Goldberg and Terry raise several points of interest in their letter (1). These arise from the complexities of modeling—and then interpreting—the relationship between early-life longitudinal information and later-life outcomes. Because such analyses were at the core of our paper (2), we welcome the opportunity to clarify our results. The first point Goldberg and Terry raise concerns our report of no association between successive increments in standardized height and weight in infancy/early childhood (later referred to as z scores) and either total breast volume or percent water. Goldberg and Terry point out that the estimates that refer to these successive increments are mutually adjusted and hence, in their view, can only capture “direct effects” of each of these increments (1). We disagree with this interpretation, as explained below. This criticism would be correct if we had used absolute z scores when fitting the models. However, by using consecutive increments of z scores, we estimated the cumulative effect of increasing each age-specific z score by 1 unit. As De Stavola et al. (3) previously demonstrated in their equation 5, a model that is specified in terms of absolute values of an exposure measured longitudinally can be reparameterized as a model that includes the first of these measures and its consecutive increments, with the coefficients of the 2 model specifications having different interpretations. Letting Y denote percent water and Zj the z score measured at time j, for j = 1 . . . J, with Z1 indicating birth weight (or birth length), the 2 model specifications are E(Y|Z1,Z2,…,ZJ)=β0+β1Z1+β2Z2+…+βJZJ. (1) E(Y|Z1,Z2,…,ZJ)=β0+(∑j=1Jβj)Z1+(∑j=2Jβj)(Z2−Z1)+(∑j=3Jβj)(Z3−Z2)+…+βJZJ. (2) These equations show that the coefficient of each explanatory variable in the second specification (equation 2) is the sum of the coefficients for the corresponding and later z score terms in the first specification (equation 1). Hence, each regression coefficient in equation 2 is to be interpreted as the expected cumulative change in Y per 1-unit change in each of the relevant z scores and therefore in a sense represents a “total effect.” This is in contrast to the individual βj coefficients in equation 1 that could instead be interpreted as “direct effects.” However, we refrain from labeling these coefficients using this terminology, because of the additional assumptions (especially those of no unmeasured confounding) invoked in mediation analysis (4). The results presented in our paper (2) are for models specified as in equation 2 and covering the full range of measurements, that is, from birth to young adulthood. In response to Goldberg and Terry’s comments (1), therefore, we report here results from alternative versions of the second specification of the model (equation 2), where we vary the timing of the final increment when estimating the association between growth trajectories and MRI percent water (Table 1). The size and significance of these new sets of estimates show how it is still the later (postpubertal) measurements that exert the strongest impact, confirming our original interpretation. Table 1. Relative Change (Cumulative Linear Regression Models) in Magnetic Resonance Imaging Breast Percent Water at Age 21 Years With Birth Length, Birth Weight, and Height and Weight Velocities Between Birth and Age 21 Years (n = 480), Avon Longitudinal Study of Parents and Children, 1991–2014 Growth Variable Model of RC in MRI Percent Breast Watera P for Interactionb Model 1 Model 2 Model 3 Model 4 Model 5 RCc 95% CId RC 95% CI RC 95% CI RC 95% CI RC 95% CI Height, cm  Birth length 1.02 0.98, 1.07 0.99 0.93, 1.05 0.99 0.93, 1.06 0.98 0.93, 1.04 0.98 0.93, 1.03  Height increments between  specified agese   Birth to 3 months 1.02 0.96, 1.08 1.09 0.98, 1.20 1.08 0.98, 1.20 1.07 0.98, 1.16 1.06 0.98, 1.15 0.325   3–12 months 1.01 0.96, 1.07 0.93 0.82, 1.05 0.93 0.83, 1.05 0.94 0.85, 1.04 0.95 0.86, 1.04 0.843   1–3 years 1.02 0.97, 1.07 1.12 0.99, 1.25 1.12 1.00, 1.25 1.10 1.00, 1.21 1.10 1.00, 1.20 0.737   3–7 years 1.00 0.96, 1.05 0.92 0.82, 1.03 0.92 0.82, 1.02 0.94 0.86, 1.03 0.95 0.87, 1.03 0.224   7–10 years 1.06 1.00, 1.12 1.07 1.01, 1.13 1.06 1.01, 1.12 1.06 1.01, 1.11 0.052   10–12 years 0.97 0.95, 1.00 1.01 0.98, 1.03 1.01 0.99, 1.03 0.101   12–15 yearsf 1.07 1.04, 1.10 1.05 1.02, 1.08 0.475 Weight, kg  Birth weight 1.03 0.99, 1.06 1.03 0.99, 1.06 1.03 1.00, 1.07 1.04 1.01, 1.07 1.07 1.04, 1.10  Weight increments between specified agese   Birth to 3 months 0.99 0.97, 1.02 0.99 0.96, 1.01 0.99 0.97, 1.01 1.00 0.98, 1.02 1.01 0.99, 1.03 0.038   3–12 months 0.97 0.95, 1.00 0.97 0.95, 1.00 0.97 0.95, 0.99 0.98 0.96, 1.00 1.00 0.98, 1.03 0.104   1–3 years 1.00 0.97, 1.03 0.98 0.95, 1.01 0.97 0.94, 1.00 0.99 0.96, 1.01 1.02 1.00, 1.05 0.300   3–7 years 0.88 0.85, 0.91 0.97 0.92, 1.02 0.95 0.91, 1.00 0.94 0.90, 0.98 1.03 0.98, 1.09 0.347   7–10 years 0.91 0.87, 0.94 0.89 0.86, 0.93 0.94 0.91, 0.97 1.03 0.99, 1.08 0.153   10–12 years 0.93 0.91, 0.96 0.95 0.93, 0.97 0.94 0.92, 0.96 0.992   12–15 years 0.89 0.87, 0.90 0.89 0.88, 0.91 0.761   15–21 years 0.79 0.73, 0.85 0.118 Growth Variable Model of RC in MRI Percent Breast Watera P for Interactionb Model 1 Model 2 Model 3 Model 4 Model 5 RCc 95% CId RC 95% CI RC 95% CI RC 95% CI RC 95% CI Height, cm  Birth length 1.02 0.98, 1.07 0.99 0.93, 1.05 0.99 0.93, 1.06 0.98 0.93, 1.04 0.98 0.93, 1.03  Height increments between  specified agese   Birth to 3 months 1.02 0.96, 1.08 1.09 0.98, 1.20 1.08 0.98, 1.20 1.07 0.98, 1.16 1.06 0.98, 1.15 0.325   3–12 months 1.01 0.96, 1.07 0.93 0.82, 1.05 0.93 0.83, 1.05 0.94 0.85, 1.04 0.95 0.86, 1.04 0.843   1–3 years 1.02 0.97, 1.07 1.12 0.99, 1.25 1.12 1.00, 1.25 1.10 1.00, 1.21 1.10 1.00, 1.20 0.737   3–7 years 1.00 0.96, 1.05 0.92 0.82, 1.03 0.92 0.82, 1.02 0.94 0.86, 1.03 0.95 0.87, 1.03 0.224   7–10 years 1.06 1.00, 1.12 1.07 1.01, 1.13 1.06 1.01, 1.12 1.06 1.01, 1.11 0.052   10–12 years 0.97 0.95, 1.00 1.01 0.98, 1.03 1.01 0.99, 1.03 0.101   12–15 yearsf 1.07 1.04, 1.10 1.05 1.02, 1.08 0.475 Weight, kg  Birth weight 1.03 0.99, 1.06 1.03 0.99, 1.06 1.03 1.00, 1.07 1.04 1.01, 1.07 1.07 1.04, 1.10  Weight increments between specified agese   Birth to 3 months 0.99 0.97, 1.02 0.99 0.96, 1.01 0.99 0.97, 1.01 1.00 0.98, 1.02 1.01 0.99, 1.03 0.038   3–12 months 0.97 0.95, 1.00 0.97 0.95, 1.00 0.97 0.95, 0.99 0.98 0.96, 1.00 1.00 0.98, 1.03 0.104   1–3 years 1.00 0.97, 1.03 0.98 0.95, 1.01 0.97 0.94, 1.00 0.99 0.96, 1.01 1.02 1.00, 1.05 0.300   3–7 years 0.88 0.85, 0.91 0.97 0.92, 1.02 0.95 0.91, 1.00 0.94 0.90, 0.98 1.03 0.98, 1.09 0.347   7–10 years 0.91 0.87, 0.94 0.89 0.86, 0.93 0.94 0.91, 0.97 1.03 0.99, 1.08 0.153   10–12 years 0.93 0.91, 0.96 0.95 0.93, 0.97 0.94 0.92, 0.96 0.992   12–15 years 0.89 0.87, 0.90 0.89 0.88, 0.91 0.761   15–21 years 0.79 0.73, 0.85 0.118 Abbreviations: CI, confidence interval; MRI, magnetic resonance imaging; RC, relative change. a RC in breast percent water per 1–standard-deviation increment in the exposure of interest. bP value for the interaction of each height increment with birth length and of each weight increment with birth weight explored in model 5. c RC estimates were adjusted for all of the earlier height and weight measurements, and additionally for age and menstrual phase at MRI examination. Data on MRI breast percent water were log-transformed. Exponentiated estimated regression parameters are presented. d 95% CIs were calculated by exponentiating the original 95% CIs (as detailed in our paper (2)). e Height and weight growth measures from birth to age 10 years were derived using linear spline multilevel modeling of height and weight (as detailed by Howe et al. (5)). From age 10 years onward, growth measures were calculated from a piecewise mixed-effect model with knots at ages 10, 12, and 15 years (as detailed in our paper (2)). All growth measures and all growth differences were standardized, with regression coefficients representing expected changes per 1 standard deviation. f Adult height is attained by age 15 years, and therefore height increments between ages 15 and 21 years were not included in the model. Table 1. Relative Change (Cumulative Linear Regression Models) in Magnetic Resonance Imaging Breast Percent Water at Age 21 Years With Birth Length, Birth Weight, and Height and Weight Velocities Between Birth and Age 21 Years (n = 480), Avon Longitudinal Study of Parents and Children, 1991–2014 Growth Variable Model of RC in MRI Percent Breast Watera P for Interactionb Model 1 Model 2 Model 3 Model 4 Model 5 RCc 95% CId RC 95% CI RC 95% CI RC 95% CI RC 95% CI Height, cm  Birth length 1.02 0.98, 1.07 0.99 0.93, 1.05 0.99 0.93, 1.06 0.98 0.93, 1.04 0.98 0.93, 1.03  Height increments between  specified agese   Birth to 3 months 1.02 0.96, 1.08 1.09 0.98, 1.20 1.08 0.98, 1.20 1.07 0.98, 1.16 1.06 0.98, 1.15 0.325   3–12 months 1.01 0.96, 1.07 0.93 0.82, 1.05 0.93 0.83, 1.05 0.94 0.85, 1.04 0.95 0.86, 1.04 0.843   1–3 years 1.02 0.97, 1.07 1.12 0.99, 1.25 1.12 1.00, 1.25 1.10 1.00, 1.21 1.10 1.00, 1.20 0.737   3–7 years 1.00 0.96, 1.05 0.92 0.82, 1.03 0.92 0.82, 1.02 0.94 0.86, 1.03 0.95 0.87, 1.03 0.224   7–10 years 1.06 1.00, 1.12 1.07 1.01, 1.13 1.06 1.01, 1.12 1.06 1.01, 1.11 0.052   10–12 years 0.97 0.95, 1.00 1.01 0.98, 1.03 1.01 0.99, 1.03 0.101   12–15 yearsf 1.07 1.04, 1.10 1.05 1.02, 1.08 0.475 Weight, kg  Birth weight 1.03 0.99, 1.06 1.03 0.99, 1.06 1.03 1.00, 1.07 1.04 1.01, 1.07 1.07 1.04, 1.10  Weight increments between specified agese   Birth to 3 months 0.99 0.97, 1.02 0.99 0.96, 1.01 0.99 0.97, 1.01 1.00 0.98, 1.02 1.01 0.99, 1.03 0.038   3–12 months 0.97 0.95, 1.00 0.97 0.95, 1.00 0.97 0.95, 0.99 0.98 0.96, 1.00 1.00 0.98, 1.03 0.104   1–3 years 1.00 0.97, 1.03 0.98 0.95, 1.01 0.97 0.94, 1.00 0.99 0.96, 1.01 1.02 1.00, 1.05 0.300   3–7 years 0.88 0.85, 0.91 0.97 0.92, 1.02 0.95 0.91, 1.00 0.94 0.90, 0.98 1.03 0.98, 1.09 0.347   7–10 years 0.91 0.87, 0.94 0.89 0.86, 0.93 0.94 0.91, 0.97 1.03 0.99, 1.08 0.153   10–12 years 0.93 0.91, 0.96 0.95 0.93, 0.97 0.94 0.92, 0.96 0.992   12–15 years 0.89 0.87, 0.90 0.89 0.88, 0.91 0.761   15–21 years 0.79 0.73, 0.85 0.118 Growth Variable Model of RC in MRI Percent Breast Watera P for Interactionb Model 1 Model 2 Model 3 Model 4 Model 5 RCc 95% CId RC 95% CI RC 95% CI RC 95% CI RC 95% CI Height, cm  Birth length 1.02 0.98, 1.07 0.99 0.93, 1.05 0.99 0.93, 1.06 0.98 0.93, 1.04 0.98 0.93, 1.03  Height increments between  specified agese   Birth to 3 months 1.02 0.96, 1.08 1.09 0.98, 1.20 1.08 0.98, 1.20 1.07 0.98, 1.16 1.06 0.98, 1.15 0.325   3–12 months 1.01 0.96, 1.07 0.93 0.82, 1.05 0.93 0.83, 1.05 0.94 0.85, 1.04 0.95 0.86, 1.04 0.843   1–3 years 1.02 0.97, 1.07 1.12 0.99, 1.25 1.12 1.00, 1.25 1.10 1.00, 1.21 1.10 1.00, 1.20 0.737   3–7 years 1.00 0.96, 1.05 0.92 0.82, 1.03 0.92 0.82, 1.02 0.94 0.86, 1.03 0.95 0.87, 1.03 0.224   7–10 years 1.06 1.00, 1.12 1.07 1.01, 1.13 1.06 1.01, 1.12 1.06 1.01, 1.11 0.052   10–12 years 0.97 0.95, 1.00 1.01 0.98, 1.03 1.01 0.99, 1.03 0.101   12–15 yearsf 1.07 1.04, 1.10 1.05 1.02, 1.08 0.475 Weight, kg  Birth weight 1.03 0.99, 1.06 1.03 0.99, 1.06 1.03 1.00, 1.07 1.04 1.01, 1.07 1.07 1.04, 1.10  Weight increments between specified agese   Birth to 3 months 0.99 0.97, 1.02 0.99 0.96, 1.01 0.99 0.97, 1.01 1.00 0.98, 1.02 1.01 0.99, 1.03 0.038   3–12 months 0.97 0.95, 1.00 0.97 0.95, 1.00 0.97 0.95, 0.99 0.98 0.96, 1.00 1.00 0.98, 1.03 0.104   1–3 years 1.00 0.97, 1.03 0.98 0.95, 1.01 0.97 0.94, 1.00 0.99 0.96, 1.01 1.02 1.00, 1.05 0.300   3–7 years 0.88 0.85, 0.91 0.97 0.92, 1.02 0.95 0.91, 1.00 0.94 0.90, 0.98 1.03 0.98, 1.09 0.347   7–10 years 0.91 0.87, 0.94 0.89 0.86, 0.93 0.94 0.91, 0.97 1.03 0.99, 1.08 0.153   10–12 years 0.93 0.91, 0.96 0.95 0.93, 0.97 0.94 0.92, 0.96 0.992   12–15 years 0.89 0.87, 0.90 0.89 0.88, 0.91 0.761   15–21 years 0.79 0.73, 0.85 0.118 Abbreviations: CI, confidence interval; MRI, magnetic resonance imaging; RC, relative change. a RC in breast percent water per 1–standard-deviation increment in the exposure of interest. bP value for the interaction of each height increment with birth length and of each weight increment with birth weight explored in model 5. c RC estimates were adjusted for all of the earlier height and weight measurements, and additionally for age and menstrual phase at MRI examination. Data on MRI breast percent water were log-transformed. Exponentiated estimated regression parameters are presented. d 95% CIs were calculated by exponentiating the original 95% CIs (as detailed in our paper (2)). e Height and weight growth measures from birth to age 10 years were derived using linear spline multilevel modeling of height and weight (as detailed by Howe et al. (5)). From age 10 years onward, growth measures were calculated from a piecewise mixed-effect model with knots at ages 10, 12, and 15 years (as detailed in our paper (2)). All growth measures and all growth differences were standardized, with regression coefficients representing expected changes per 1 standard deviation. f Adult height is attained by age 15 years, and therefore height increments between ages 15 and 21 years were not included in the model. The second point Goldberg and Terry raise concerns whether our data provided any evidence of modification by birth size of the effect of weight and length increments at different ages (1). The last column of Table 1 shows the results of the corresponding interaction tests. Only the term for the interaction of birth weight with weight gain between birth and age 3 months indicates a weak synergism between them. In conclusion, we hope that these additional considerations will help to clarify some of the complexities of studying the relationship between early-life growth and MRI breast-tissue composition. Acknowledgments This work was funded by a Cancer Research UK project grant (grant C405/A12730 to I.d.-S.-S.). The Medical Research Council, the Wellcome Trust (grant 102215/2/13/2), and the University of Bristol provide core support for the Avon Longitudinal Study of Parents and Children. Conflict of interest: none declared. References 1 Goldberg M , Terry MB . Re: “Growth trajectories, breast size, and breast-tissue composition in a British prebirth cohort of young women” [letter] . Am J Epidemiol . 2018 ; 187 ( 9 ): 2069 . Google Scholar Crossref Search ADS 2 Denholm R , De Stavola B , Hipwell JH , et al. . Growth trajectories, breast size, and breast-tissue composition in a British prebirth cohort of young women . Am J Epidemiol . 2018 ; 187 ( 6 ): 1259 – 1268 . Google Scholar Crossref Search ADS PubMed 3 De Stavola BL , Nitsch D , dos Santos Silva I , et al. . Statistical issues in life course epidemiology . Am J Epidemiol . 2006 ; 163 ( 1 ): 84 – 96 . Google Scholar Crossref Search ADS PubMed 4 VanderWeele TJ . Mediation analysis: a practitioner’s guide . Annu Rev Public Health . 2016 ; 37 : 17 – 32 . Google Scholar Crossref Search ADS PubMed 5 Howe LD , Tilling K , Matijasevich A , et al. . Linear spline multilevel models for summarising childhood growth trajectories: a guide to their application using examples from five birth cohorts . Stat Methods Med Res . 2016 ; 25 ( 5 ): 1854 – 1874 . Google Scholar Crossref Search ADS PubMed © The Author(s) 2018. Published by Oxford University Press on behalf of the Johns Hopkins Bloomberg School of Public Health. All rights reserved. For permissions, please e-mail: journals.permissions@oup.com. This article is published and distributed under the terms of the Oxford University Press, Standard Journals Publication Model (https://academic.oup.com/journals/pages/open_access/funder_policies/chorus/standard_publication_model)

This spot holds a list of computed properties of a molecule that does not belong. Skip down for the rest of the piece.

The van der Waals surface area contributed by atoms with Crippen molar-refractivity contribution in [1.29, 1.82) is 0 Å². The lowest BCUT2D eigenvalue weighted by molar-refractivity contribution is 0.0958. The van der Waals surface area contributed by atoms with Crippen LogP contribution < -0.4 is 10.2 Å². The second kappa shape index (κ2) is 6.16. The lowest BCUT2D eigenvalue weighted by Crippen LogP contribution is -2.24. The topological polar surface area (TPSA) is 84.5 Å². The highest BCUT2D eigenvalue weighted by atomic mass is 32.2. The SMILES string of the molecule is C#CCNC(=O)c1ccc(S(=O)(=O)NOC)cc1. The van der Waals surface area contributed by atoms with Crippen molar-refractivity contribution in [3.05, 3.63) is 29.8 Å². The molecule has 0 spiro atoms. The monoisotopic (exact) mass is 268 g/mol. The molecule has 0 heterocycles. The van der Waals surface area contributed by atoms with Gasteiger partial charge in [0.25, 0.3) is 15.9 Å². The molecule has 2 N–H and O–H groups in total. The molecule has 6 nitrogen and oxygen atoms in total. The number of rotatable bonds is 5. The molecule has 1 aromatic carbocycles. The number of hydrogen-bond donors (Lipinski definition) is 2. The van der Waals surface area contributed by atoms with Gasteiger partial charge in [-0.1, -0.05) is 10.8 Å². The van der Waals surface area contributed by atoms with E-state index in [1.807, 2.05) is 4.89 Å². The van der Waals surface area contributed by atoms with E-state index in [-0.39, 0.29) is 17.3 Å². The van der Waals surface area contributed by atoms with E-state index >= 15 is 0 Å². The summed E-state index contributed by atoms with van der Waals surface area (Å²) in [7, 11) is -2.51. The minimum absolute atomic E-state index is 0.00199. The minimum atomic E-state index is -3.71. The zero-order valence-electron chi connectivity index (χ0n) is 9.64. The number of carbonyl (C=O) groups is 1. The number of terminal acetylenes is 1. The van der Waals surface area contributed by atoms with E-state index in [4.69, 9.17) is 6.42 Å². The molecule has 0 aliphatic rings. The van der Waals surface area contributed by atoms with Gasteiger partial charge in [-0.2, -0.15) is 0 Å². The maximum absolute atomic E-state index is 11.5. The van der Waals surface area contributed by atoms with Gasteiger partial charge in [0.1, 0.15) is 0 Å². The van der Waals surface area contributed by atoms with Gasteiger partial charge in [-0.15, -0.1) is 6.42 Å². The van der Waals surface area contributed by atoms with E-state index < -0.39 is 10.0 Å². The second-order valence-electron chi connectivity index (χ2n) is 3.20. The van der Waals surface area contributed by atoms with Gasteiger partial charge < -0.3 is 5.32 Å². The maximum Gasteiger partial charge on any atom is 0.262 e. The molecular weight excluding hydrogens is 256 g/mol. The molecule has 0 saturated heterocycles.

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American Journal of EpidemiologyOxford University Press

Published: Sep 1, 2018